Academic journal article Parergon

Reason of State and Sovereignty in Early Modern England: A Question of Ideology?

Academic journal article Parergon

Reason of State and Sovereignty in Early Modern England: A Question of Ideology?

Article excerpt

Much of the intellectual history of early modern England has been written as a story of emergent ideologies, with constitutionalism, Ciceronianism, Tacitism (new humanism), de factoism, divine right, ascending political legitimacy, mixed monarchy theory, liberalism, and republicanism all being treated as arising between the sixteenth and seventeenth centuries. (1) A generation or so ago, energies were spent on unearthing the antecedents of socialism to show that it was not a naughty French or Hunnish importation, but authentically native to England. (2) Environmentalism is, no doubt, waiting in the wings with, at least initially, the standard cast of lineal suspects being scrutinized for where they stood on the exploitation of nature and the conservation of its resources. It might even seem to the untutored, or cynical, that all that is needed is to add the suffix 'ism' to a noun and we can discover some sort of abstract agency at work to which there have been clear commitments and whose history can now be written. (3) As Nietzsche put it in a typically spirited half-truth: the name givers are the great originals, for they make us see what is already before us. (4) With all these ideological names, the search is for intimations of ourselves who have, after all, lived in an age marked by clearly articulated competing ideologies. The textbooks and university courses devoted to these are legion. To construe those earlier turbulent times also in terms of ideological conflict no doubt makes them more accessible, but that access may be to the non-existent. It should at least be asked how close the whole enterprise of unearthing ideological formations in the early modern world is to institutionalized myth-making. And, as I shall briefly discuss below, the shift of focus among some historians from ideologies to languages may be just as problematic.

As the neologism ideologie was not invented until the mid 1790s, to see the phenomenon existing in early modernity appears to presuppose a considerable metaphysical commitment: ideology must find a place in a coherent conceptual realm to be posited as independent of and pre-dating the requisite conceptual vocabulary. The words people actually used can then be seen as more or less adequate labels for something we now have, thus the cliche that X or Y had the concept, but not the words, in which to express it. This can easily look like a euphemism for avoiding or massaging the evidence into versions of the familiar, especially as it makes little sense to ask which words we lack for the concepts we have. Or, the trans-historical necessity of ideology might be insured more briskly: if ideology is essential to politics, and earlier societies had politics, then whether they knew it or not they had ideology. But the grounding for this essentialism begs the question by presupposing the universality of the concept at issue. Thus what seems syllogistic, smacks of circularity. Either way, we have the means of reading ideology into the past and presenting it as having been there all the time. For the most part, however, it is probably fair to say that the term ideology is so taken for granted as part of our tacit understanding of the world, that it gets inadvertently projected into the distant past. Ideology's ubiquity may be largely a matter of faltering historiographical reflexivity, a function of thoughtlessness as much about the present as the past.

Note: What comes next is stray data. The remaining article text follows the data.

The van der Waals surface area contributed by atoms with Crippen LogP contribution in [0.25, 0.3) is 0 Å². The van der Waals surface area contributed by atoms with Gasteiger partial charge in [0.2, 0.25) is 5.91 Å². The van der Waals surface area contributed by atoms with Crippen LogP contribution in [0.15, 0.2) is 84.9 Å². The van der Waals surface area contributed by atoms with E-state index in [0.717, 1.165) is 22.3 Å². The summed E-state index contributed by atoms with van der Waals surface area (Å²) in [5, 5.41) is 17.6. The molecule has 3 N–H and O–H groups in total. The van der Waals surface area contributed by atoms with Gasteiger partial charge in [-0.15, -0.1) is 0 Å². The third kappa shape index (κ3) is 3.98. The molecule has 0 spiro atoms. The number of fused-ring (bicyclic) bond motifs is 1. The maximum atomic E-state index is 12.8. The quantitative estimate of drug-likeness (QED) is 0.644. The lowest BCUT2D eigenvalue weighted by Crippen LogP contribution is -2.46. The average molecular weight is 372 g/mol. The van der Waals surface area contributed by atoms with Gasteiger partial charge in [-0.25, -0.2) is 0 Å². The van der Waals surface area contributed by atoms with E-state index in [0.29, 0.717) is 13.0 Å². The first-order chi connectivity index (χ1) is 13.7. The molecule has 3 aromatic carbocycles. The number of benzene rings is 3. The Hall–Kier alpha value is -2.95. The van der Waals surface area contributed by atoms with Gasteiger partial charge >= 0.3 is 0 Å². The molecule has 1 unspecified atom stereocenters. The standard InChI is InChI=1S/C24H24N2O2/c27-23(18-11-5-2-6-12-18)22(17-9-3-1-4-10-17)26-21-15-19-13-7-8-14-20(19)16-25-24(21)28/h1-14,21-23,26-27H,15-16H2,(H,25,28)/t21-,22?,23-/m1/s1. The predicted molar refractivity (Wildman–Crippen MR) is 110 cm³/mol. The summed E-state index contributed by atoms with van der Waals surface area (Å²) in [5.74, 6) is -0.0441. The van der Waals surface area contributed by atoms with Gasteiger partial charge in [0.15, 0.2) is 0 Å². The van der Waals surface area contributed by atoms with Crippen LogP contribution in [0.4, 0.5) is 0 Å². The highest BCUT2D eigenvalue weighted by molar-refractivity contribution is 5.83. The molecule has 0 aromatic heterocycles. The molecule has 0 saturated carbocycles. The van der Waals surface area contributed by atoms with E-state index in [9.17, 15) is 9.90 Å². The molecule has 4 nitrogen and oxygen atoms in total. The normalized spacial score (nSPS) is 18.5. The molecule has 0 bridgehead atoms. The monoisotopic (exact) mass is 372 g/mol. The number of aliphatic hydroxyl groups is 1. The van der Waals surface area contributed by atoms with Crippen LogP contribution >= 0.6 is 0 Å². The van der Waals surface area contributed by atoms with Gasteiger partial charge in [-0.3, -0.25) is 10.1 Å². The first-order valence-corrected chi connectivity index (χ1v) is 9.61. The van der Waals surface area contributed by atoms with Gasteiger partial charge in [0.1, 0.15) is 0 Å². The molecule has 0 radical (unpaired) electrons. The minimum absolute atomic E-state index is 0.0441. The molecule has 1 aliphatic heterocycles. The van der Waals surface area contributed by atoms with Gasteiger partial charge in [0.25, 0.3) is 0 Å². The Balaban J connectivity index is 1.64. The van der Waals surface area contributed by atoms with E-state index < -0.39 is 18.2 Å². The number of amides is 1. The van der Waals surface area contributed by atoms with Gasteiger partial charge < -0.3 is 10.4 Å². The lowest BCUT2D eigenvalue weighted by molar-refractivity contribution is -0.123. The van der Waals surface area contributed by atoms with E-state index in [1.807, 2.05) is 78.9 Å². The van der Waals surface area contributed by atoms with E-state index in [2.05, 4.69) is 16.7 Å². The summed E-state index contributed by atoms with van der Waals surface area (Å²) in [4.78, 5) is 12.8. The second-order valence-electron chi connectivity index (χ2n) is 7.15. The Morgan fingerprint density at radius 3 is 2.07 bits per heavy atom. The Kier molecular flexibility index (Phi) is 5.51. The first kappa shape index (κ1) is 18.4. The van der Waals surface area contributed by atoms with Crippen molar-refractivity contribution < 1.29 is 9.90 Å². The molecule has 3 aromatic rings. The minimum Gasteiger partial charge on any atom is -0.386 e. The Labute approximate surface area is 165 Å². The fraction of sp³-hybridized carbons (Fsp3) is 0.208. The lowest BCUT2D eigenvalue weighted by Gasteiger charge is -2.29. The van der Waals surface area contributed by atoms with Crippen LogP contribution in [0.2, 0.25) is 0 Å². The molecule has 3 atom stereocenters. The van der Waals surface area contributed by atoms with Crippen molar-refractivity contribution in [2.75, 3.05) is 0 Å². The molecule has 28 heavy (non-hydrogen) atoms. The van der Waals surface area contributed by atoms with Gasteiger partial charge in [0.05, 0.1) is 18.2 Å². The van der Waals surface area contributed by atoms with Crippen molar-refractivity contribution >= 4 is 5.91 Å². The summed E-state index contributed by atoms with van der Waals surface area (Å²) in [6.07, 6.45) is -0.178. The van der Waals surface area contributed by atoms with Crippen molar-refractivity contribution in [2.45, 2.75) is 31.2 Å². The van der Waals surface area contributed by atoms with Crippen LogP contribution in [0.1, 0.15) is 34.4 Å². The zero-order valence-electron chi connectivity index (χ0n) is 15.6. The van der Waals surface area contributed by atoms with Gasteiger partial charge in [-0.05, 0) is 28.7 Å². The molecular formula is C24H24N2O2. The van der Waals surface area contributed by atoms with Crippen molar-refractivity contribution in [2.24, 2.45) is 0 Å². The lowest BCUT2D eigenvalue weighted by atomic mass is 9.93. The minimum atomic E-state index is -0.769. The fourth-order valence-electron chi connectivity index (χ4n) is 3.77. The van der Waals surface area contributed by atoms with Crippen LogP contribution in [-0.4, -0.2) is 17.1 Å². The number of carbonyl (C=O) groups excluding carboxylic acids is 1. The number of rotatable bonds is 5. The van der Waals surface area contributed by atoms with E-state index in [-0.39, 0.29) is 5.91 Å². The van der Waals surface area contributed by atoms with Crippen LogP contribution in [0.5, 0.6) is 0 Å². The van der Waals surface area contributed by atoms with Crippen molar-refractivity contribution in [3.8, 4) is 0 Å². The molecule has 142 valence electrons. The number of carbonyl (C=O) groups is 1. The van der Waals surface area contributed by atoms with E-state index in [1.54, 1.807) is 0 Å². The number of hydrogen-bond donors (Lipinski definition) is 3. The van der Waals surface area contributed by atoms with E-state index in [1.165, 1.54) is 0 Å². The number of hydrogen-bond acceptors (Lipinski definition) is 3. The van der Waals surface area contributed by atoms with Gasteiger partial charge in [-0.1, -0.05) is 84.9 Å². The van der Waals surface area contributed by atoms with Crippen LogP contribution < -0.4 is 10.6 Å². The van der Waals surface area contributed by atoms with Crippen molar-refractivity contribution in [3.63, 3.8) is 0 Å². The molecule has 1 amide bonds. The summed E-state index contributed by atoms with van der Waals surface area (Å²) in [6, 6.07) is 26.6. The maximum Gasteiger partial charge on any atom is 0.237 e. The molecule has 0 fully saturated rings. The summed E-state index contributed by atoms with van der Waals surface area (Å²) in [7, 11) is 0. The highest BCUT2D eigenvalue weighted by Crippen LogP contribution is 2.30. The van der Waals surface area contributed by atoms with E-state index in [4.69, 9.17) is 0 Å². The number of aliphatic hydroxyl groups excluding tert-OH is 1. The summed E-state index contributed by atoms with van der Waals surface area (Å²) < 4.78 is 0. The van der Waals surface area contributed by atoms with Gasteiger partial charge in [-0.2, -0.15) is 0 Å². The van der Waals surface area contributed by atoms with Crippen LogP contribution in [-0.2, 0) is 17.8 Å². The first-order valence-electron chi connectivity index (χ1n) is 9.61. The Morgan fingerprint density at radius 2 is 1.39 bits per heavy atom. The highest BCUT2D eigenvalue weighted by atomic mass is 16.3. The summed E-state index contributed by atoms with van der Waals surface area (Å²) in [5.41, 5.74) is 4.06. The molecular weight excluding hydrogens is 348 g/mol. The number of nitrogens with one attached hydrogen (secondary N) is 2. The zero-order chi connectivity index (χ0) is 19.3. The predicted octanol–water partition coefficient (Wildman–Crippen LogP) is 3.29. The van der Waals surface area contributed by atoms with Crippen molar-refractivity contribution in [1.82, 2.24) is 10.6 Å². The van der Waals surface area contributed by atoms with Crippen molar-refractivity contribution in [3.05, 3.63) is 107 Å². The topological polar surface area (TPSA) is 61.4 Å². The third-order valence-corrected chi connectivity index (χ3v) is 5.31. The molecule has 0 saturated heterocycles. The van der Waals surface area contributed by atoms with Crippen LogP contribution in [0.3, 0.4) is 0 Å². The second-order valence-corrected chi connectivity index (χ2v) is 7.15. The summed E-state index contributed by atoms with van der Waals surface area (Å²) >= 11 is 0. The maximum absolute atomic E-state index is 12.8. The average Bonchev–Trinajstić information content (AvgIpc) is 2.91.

Ideologie began as an advertising neologism for a universal science of society (Comtean sociologie would be the next neologistic claimant for such a status). (5) And it was only with the disputes between Napoleon and the Academie francaise after 1812 that the word began to take on its meaning as a distinct programmatic doctrine to which there was a group commitment. It came to signify a set of putative truths and global imperatives, pre-emptively structuring, or simplifying present and prospective situations, and which because of Napoleon's hostility to the ideologues of the Academie, began to be explained as a matter of delusional self-interest. …

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